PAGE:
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Marines remember Iwo Jima

veterans iwo jima


     Members of the local Marine Corps League at the Iwo Jima Remembrance Memorial. (l-r): Jerry Harrison, Wayne Poore, Chuck Flemming, John Murray, Ken Hulsey, and Corpsman Gerald Faulkner. 


Submitted by Wayne Poore of Marine Corps League N. Ga. Mtn. Det. #1280


On February 19, 2018, members of the North Georgia Mountain Detachment #1280 of the Marine Corps League attended a Remembrance Memorial to show tribute to the 6,821 American lives lost (mostly Marines) involved in the invasion of Iwo Jima during WWII. 

On the 19th of February 1945, 73 years ago, at 07:59 in what seemed like mass confusion, “Operation Detachment” began. During the previous four days (the original request was for 20 days) the pre-invasion

bombardment by ships of Task Force 58 started. The Armada consisted of 485 ships, which included eight battleships, 16 air craft carriers, 15 heavy and light cruisers, the remaining being troop and support ships. This force was also assisted by 42 B-24 bombers of the Strategic Air Force, Pacific Ocean Area. 

The Marine General in charge of “Operation Detachment” was a colorful 65-year-old veteran of the Corps, Lt. Gen. “Howlin’ Mad” Smith. Gen. Smith stated before the invasion began, “This will be the bloodiest flight in Marine Corps history. We’ll catch seven kinds of hell on the beaches, and that will be just the beginning. The fighting will be fierce, and casualties awful, but my Marines will take the damned island.”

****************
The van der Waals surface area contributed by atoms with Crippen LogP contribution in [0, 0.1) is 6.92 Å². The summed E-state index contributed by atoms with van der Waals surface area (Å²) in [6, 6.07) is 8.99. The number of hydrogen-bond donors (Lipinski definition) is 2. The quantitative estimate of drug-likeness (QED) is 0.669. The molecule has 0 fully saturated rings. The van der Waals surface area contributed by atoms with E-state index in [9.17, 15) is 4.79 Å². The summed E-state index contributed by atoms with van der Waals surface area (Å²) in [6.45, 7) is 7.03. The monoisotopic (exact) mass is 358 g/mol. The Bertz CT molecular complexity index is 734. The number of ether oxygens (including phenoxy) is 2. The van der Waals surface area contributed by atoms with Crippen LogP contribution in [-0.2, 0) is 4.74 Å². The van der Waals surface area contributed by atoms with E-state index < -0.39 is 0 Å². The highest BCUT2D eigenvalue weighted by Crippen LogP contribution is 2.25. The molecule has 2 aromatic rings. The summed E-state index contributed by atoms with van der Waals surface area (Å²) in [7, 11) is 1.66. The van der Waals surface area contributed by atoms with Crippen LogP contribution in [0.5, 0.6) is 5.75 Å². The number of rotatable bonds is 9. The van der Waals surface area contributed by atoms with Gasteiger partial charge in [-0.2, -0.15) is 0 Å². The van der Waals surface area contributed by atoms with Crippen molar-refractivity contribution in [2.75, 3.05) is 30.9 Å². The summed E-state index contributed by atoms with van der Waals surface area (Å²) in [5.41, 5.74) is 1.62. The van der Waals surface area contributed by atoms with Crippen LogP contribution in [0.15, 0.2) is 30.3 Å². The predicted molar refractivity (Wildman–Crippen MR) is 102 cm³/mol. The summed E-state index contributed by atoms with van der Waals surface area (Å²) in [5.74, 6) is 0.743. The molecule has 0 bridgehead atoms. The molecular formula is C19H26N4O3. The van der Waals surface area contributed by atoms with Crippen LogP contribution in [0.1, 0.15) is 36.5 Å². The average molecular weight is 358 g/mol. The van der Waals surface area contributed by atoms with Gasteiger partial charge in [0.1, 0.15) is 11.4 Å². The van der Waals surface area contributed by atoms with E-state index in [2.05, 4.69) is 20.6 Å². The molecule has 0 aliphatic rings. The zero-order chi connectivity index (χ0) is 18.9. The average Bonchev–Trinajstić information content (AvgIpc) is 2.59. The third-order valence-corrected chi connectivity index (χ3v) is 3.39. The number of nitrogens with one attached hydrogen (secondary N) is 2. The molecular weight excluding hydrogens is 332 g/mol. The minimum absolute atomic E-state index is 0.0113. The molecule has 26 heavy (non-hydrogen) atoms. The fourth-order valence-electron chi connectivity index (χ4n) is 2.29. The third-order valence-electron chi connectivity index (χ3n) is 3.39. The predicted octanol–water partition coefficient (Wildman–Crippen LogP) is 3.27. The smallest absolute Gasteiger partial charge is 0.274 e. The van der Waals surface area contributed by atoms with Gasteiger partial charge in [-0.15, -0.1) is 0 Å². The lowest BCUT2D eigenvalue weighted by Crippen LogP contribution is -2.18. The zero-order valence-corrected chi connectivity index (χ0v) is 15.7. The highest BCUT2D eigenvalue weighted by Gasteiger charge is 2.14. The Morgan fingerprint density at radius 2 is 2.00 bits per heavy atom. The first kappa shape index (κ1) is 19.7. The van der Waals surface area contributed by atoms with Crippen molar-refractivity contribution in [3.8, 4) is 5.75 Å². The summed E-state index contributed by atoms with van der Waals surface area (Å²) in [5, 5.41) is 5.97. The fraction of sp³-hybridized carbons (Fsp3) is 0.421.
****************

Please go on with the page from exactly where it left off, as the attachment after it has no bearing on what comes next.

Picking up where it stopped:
As indicated before, what started as mass confusion, grew into overpowering momentum as intricate planning, training and organization took hold. During the next 36 days the Marines, who hit the beach wearing only boots, green utilities, and a combat helmet (Flack jackets weren’t made back them), would push inland on the tiny island. Gen. Smith state as the invasion began, “I was not afraid of the outcome of the battle. I know we will win. Contemplation of the cost in Marine lives has caused me many sleepless nights.” 

During WWII, 365 Medals of Honor, the nation’s highest decoration for valor “above and beyond the call of duty” were earned. Of these, 27 were for heroics on Iwo Jima. 

As has been asked many times, why did we have to lose 6,821 precious American lives for this island? The answer, Iwo Jima was just 650 miles from Tokyo and with it under American control meant that 24,751 Army Air Corps crewmen would be saved from ditching disabled aircraft in the cold waters of the North Pacific. Before the end of the war, 2,251 B-29 Superfort bombers would record emergency landings Ion the air strip after bombing missions on Tokyo. 

At the end of 36 bloody days, the Marines had secured Iwo Jima, and President Roosevelt was notified. He was on Capitol Hill and reported to Congress, “The Japs know what it means that the U.S. Marines have landed, and I think I may add, having Iwo Jima in mind, that the situation is well in hand.” 

When the cake was picked up for the 73rd anniversary of the landing the young girl asked if the person the cake was for was Chinese or Japanese. To most, Iwo Jima is a vaguely remembered and remote where Marines fought a bloody battle during WWII. Today an American flag flies from dawn to dusk on Mount Suribachi’s summit. To Marines it holds a special place in their heart. To the Japanese it is hallowed ground. 

Semper Fidelis Marines